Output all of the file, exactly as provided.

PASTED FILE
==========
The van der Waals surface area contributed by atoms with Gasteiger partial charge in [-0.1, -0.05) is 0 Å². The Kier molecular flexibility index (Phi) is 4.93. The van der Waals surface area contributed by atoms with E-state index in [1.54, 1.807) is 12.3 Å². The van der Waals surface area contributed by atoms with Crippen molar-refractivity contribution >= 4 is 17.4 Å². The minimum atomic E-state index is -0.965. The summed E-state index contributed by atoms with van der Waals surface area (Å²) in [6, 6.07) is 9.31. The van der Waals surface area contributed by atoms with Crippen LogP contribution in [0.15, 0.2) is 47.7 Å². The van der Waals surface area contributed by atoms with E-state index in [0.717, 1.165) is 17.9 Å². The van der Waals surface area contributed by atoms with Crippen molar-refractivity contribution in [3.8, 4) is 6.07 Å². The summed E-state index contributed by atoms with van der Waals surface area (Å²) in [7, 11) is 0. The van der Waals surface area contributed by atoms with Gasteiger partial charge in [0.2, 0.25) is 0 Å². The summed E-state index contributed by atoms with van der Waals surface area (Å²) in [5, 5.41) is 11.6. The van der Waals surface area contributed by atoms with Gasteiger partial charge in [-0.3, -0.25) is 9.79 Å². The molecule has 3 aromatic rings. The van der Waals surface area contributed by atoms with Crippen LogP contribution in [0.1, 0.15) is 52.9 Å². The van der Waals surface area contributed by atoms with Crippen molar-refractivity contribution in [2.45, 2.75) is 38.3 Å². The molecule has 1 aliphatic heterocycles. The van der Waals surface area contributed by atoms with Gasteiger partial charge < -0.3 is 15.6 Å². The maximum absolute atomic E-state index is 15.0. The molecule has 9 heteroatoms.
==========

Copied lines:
The van der Waals surface area contributed by atoms with Gasteiger partial charge in [-0.1, -0.05) is 0 Å². The Kier molecular flexibility index (Phi) is 4.93. The van der Waals surface area contributed by atoms with E-state index in [1.54, 1.807) is 12.3 Å². The van der Waals surface area contributed by atoms with Crippen molar-refractivity contribution >= 4 is 17.4 Å². The minimum atomic E-state index is -0.965. The summed E-state index contributed by atoms with van der Waals surface area (Å²) in [6, 6.07) is 9.31. The van der Waals surface area contributed by atoms with Crippen LogP contribution in [0.15, 0.2) is 47.7 Å². The van der Waals surface area contributed by atoms with E-state index in [0.717, 1.165) is 17.9 Å². The van der Waals surface area contributed by atoms with Crippen molar-refractivity contribution in [3.8, 4) is 6.07 Å². The summed E-state index contributed by atoms with van der Waals surface area (Å²) in [7, 11) is 0. The van der Waals surface area contributed by atoms with Gasteiger partial charge in [0.2, 0.25) is 0 Å². The summed E-state index contributed by atoms with van der Waals surface area (Å²) in [5, 5.41) is 11.6. The van der Waals surface area contributed by atoms with Gasteiger partial charge in [-0.3, -0.25) is 9.79 Å². The molecule has 3 aromatic rings. The van der Waals surface area contributed by atoms with Crippen LogP contribution in [0.1, 0.15) is 52.9 Å². The van der Waals surface area contributed by atoms with Crippen molar-refractivity contribution in [2.45, 2.75) is 38.3 Å². The molecule has 1 aliphatic heterocycles. The van der Waals surface area contributed by atoms with Gasteiger partial charge < -0.3 is 15.6 Å². The maximum absolute atomic E-state index is 15.0. The molecule has 9 heteroatoms.